Laughter is the Best Medicine

by Kelly Jo Fassbinder, Marketing Specialist

The New Year brings a time to reorganize, set goals, and have a fresh start. Some people set goals or resolutions for better health, better balance, new adventures, or things they want to accomplish this year. Personally, I am kind of a goal setter all year around. Whether it’s a good practice I want to continue, a change I think would be beneficial, or an accomplishment I’d like to work towards, I’m always looking at my life’s path.

I think we can all agree 2020 came with its own set of challenges, and as such, I’ve decided to break away from my normal continuous path analysis, and set a goal for the new year ­- to laugh more! We’ve all heard the phrase “Laughter is the best medicine,” but what does it mean? Is there actually truth to the phrase?

Laughter has a lot of positive impacts on our body. It strengthens your immune system, boosts your mood, can diminish pain, and can protect you from damaging effects of stress. It has been said that nothing works faster, or more dependably, to bring your mind and body back into balance like a good laugh.

As I was thinking about this goal, I decided to find out more about laughter and the benefits. Little did I know, we have a long history with humor. In the 1300s, visionary French surgeon Henri de Mondeville, a professor of surgery, promoted the idea of treating post-operative surgery with humor. He advised telling patients jokes after an operation as a way to ease pain and speed up the recovery process.

He did this because laughing is good for your lungs, boosting your intake of oxygen-rich air and triggers the release of endorphins (feel good hormones that promote an overall sense of well-being). When you laugh your heart rate increases, increasing the delivery of oxygen and nutrients to your organs and throughout your body.

In addition, Norman Cousins, a journalist and professor, also joined this trend when we developed his own “treatment,” based on a boost in mood through laughter. According to Cousins, just ten minutes of laughter resulted in two hours of pain free sleep.

Beyond the power to heal and renew, laughing can help you feel connected to others. It strengthens relationships, attracts others to us, enhances teamwork, can help defuse conflict, and promotes group bonding.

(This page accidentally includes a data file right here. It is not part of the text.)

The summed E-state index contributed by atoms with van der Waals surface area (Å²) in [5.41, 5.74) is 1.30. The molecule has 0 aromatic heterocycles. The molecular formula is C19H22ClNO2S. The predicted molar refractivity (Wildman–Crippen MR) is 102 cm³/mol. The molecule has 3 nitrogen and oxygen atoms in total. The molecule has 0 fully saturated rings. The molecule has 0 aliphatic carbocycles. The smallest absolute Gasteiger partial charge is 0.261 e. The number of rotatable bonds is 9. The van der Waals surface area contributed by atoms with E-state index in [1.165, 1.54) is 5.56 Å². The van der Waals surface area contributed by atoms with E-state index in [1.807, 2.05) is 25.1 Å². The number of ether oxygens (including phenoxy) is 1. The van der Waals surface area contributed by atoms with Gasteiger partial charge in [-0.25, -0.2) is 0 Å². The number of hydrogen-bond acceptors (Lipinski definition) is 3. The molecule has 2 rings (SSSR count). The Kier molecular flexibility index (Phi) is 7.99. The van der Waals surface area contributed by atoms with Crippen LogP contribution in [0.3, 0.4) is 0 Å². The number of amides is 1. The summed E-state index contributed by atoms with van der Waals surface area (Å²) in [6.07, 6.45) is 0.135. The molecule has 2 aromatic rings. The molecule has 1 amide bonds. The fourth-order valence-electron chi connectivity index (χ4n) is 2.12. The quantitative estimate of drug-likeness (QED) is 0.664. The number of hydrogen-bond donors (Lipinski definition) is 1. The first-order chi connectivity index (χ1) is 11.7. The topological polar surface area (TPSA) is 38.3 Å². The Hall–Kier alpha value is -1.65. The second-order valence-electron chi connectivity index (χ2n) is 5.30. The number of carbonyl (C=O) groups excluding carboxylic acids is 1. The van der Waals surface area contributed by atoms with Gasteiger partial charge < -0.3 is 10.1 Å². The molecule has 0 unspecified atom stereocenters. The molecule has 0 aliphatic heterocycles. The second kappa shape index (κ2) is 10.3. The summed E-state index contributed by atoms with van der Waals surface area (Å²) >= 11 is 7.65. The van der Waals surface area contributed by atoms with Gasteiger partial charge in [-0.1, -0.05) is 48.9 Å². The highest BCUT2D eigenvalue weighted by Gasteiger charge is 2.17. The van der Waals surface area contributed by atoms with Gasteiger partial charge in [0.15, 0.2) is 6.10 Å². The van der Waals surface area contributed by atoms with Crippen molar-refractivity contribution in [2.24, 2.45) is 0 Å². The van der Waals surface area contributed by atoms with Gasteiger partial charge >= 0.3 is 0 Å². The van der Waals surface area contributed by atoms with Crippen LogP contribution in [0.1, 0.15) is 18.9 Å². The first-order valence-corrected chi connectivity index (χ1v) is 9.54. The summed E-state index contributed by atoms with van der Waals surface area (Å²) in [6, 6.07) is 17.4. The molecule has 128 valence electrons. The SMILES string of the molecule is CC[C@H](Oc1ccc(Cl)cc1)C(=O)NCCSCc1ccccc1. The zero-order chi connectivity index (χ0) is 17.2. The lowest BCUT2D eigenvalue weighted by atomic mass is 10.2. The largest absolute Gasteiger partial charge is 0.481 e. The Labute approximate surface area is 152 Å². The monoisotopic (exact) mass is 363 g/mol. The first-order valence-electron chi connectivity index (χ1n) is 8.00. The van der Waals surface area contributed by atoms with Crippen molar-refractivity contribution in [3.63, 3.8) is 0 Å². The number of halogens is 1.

There is a good reason why TV sitcoms use laugh tracks (the sound of laughter in the background) – because laughter is contagious. The more laughter you bring into your own life, the happier you and those around you will feel.  And let’s face it, sharing humor is half the fun!  Telling a joke, reciting a funny story, repeating lines from your favorite show or movie, or sharing that new meme or snapchat filter are all ways to bring a smile to your face, and a connection with others. Best yet, this priceless medicine is fun, free, and easy to use.

So what are some ways you can bring more laughter into your new year?

  • Watch a funny movie or TV show
  • Check out some stand-up comedy on YouTube
  • Read the comics in the newspaper
  • Share a good joke or funny story
  • Visit the humor section at the library or a bookstore
  • Have a family game night
  • Listen to music and dance around

Besides physically laughing, there are things you can do to maintain your laughter year around by nurturing your sense of humor.

  • Laugh at yourself more often. When something embarrassing happens, turn it into a funny moment.
  • Don’t take things so seriously. Look for the humor in a bad situation.
  • Surround yourself with reminders. Choose a screensaver that makes you smile, and put out framed photos of you or your family having fun.
  • Find your inner child. Play a board game, get a coloring book, or invade your kids’ space and play a video game.

By seeking out more opportunities for humor and laughter, you can improve your emotional health, strengthen your relationships, find greater happiness—and even add years to your life. I invite you to join me on the new goal this coming year to laugh more!


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